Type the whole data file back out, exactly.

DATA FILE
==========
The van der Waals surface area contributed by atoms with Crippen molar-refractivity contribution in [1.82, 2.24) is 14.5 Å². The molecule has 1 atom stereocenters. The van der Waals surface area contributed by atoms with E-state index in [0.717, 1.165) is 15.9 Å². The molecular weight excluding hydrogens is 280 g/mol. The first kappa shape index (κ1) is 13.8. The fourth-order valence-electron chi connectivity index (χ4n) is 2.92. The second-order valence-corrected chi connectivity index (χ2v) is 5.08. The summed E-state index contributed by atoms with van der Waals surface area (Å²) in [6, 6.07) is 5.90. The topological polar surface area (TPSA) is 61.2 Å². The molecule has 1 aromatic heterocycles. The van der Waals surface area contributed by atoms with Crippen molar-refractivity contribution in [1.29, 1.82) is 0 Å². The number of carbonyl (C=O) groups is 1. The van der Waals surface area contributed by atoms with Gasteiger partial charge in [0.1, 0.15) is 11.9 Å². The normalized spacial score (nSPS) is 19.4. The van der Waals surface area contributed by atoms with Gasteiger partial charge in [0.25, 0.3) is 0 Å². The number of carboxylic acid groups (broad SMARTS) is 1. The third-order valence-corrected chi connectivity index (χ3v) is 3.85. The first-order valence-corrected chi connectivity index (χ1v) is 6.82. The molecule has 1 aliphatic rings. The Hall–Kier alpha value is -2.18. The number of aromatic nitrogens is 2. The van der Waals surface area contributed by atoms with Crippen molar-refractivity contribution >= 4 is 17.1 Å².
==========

The van der Waals surface area contributed by atoms with Crippen molar-refractivity contribution in [1.82, 2.24) is 14.5 Å². The molecule has 1 atom stereocenters. The van der Waals surface area contributed by atoms with E-state index in [0.717, 1.165) is 15.9 Å². The molecular weight excluding hydrogens is 280 g/mol. The first kappa shape index (κ1) is 13.8. The fourth-order valence-electron chi connectivity index (χ4n) is 2.92. The second-order valence-corrected chi connectivity index (χ2v) is 5.08. The summed E-state index contributed by atoms with van der Waals surface area (Å²) in [6, 6.07) is 5.90. The topological polar surface area (TPSA) is 61.2 Å². The molecule has 1 aromatic heterocycles. The van der Waals surface area contributed by atoms with Crippen molar-refractivity contribution in [1.29, 1.82) is 0 Å². The number of carbonyl (C=O) groups is 1. The van der Waals surface area contributed by atoms with Gasteiger partial charge in [0.1, 0.15) is 11.9 Å². The normalized spacial score (nSPS) is 19.4. The van der Waals surface area contributed by atoms with Gasteiger partial charge in [0.25, 0.3) is 0 Å². The number of carboxylic acid groups (broad SMARTS) is 1. The third-order valence-corrected chi connectivity index (χ3v) is 3.85. The first-order valence-corrected chi connectivity index (χ1v) is 6.82. The molecule has 1 aliphatic rings. The Hall–Kier alpha value is -2.18. The number of aromatic nitrogens is 2. The van der Waals surface area contributed by atoms with Crippen molar-refractivity contribution >= 4 is 17.1 Å².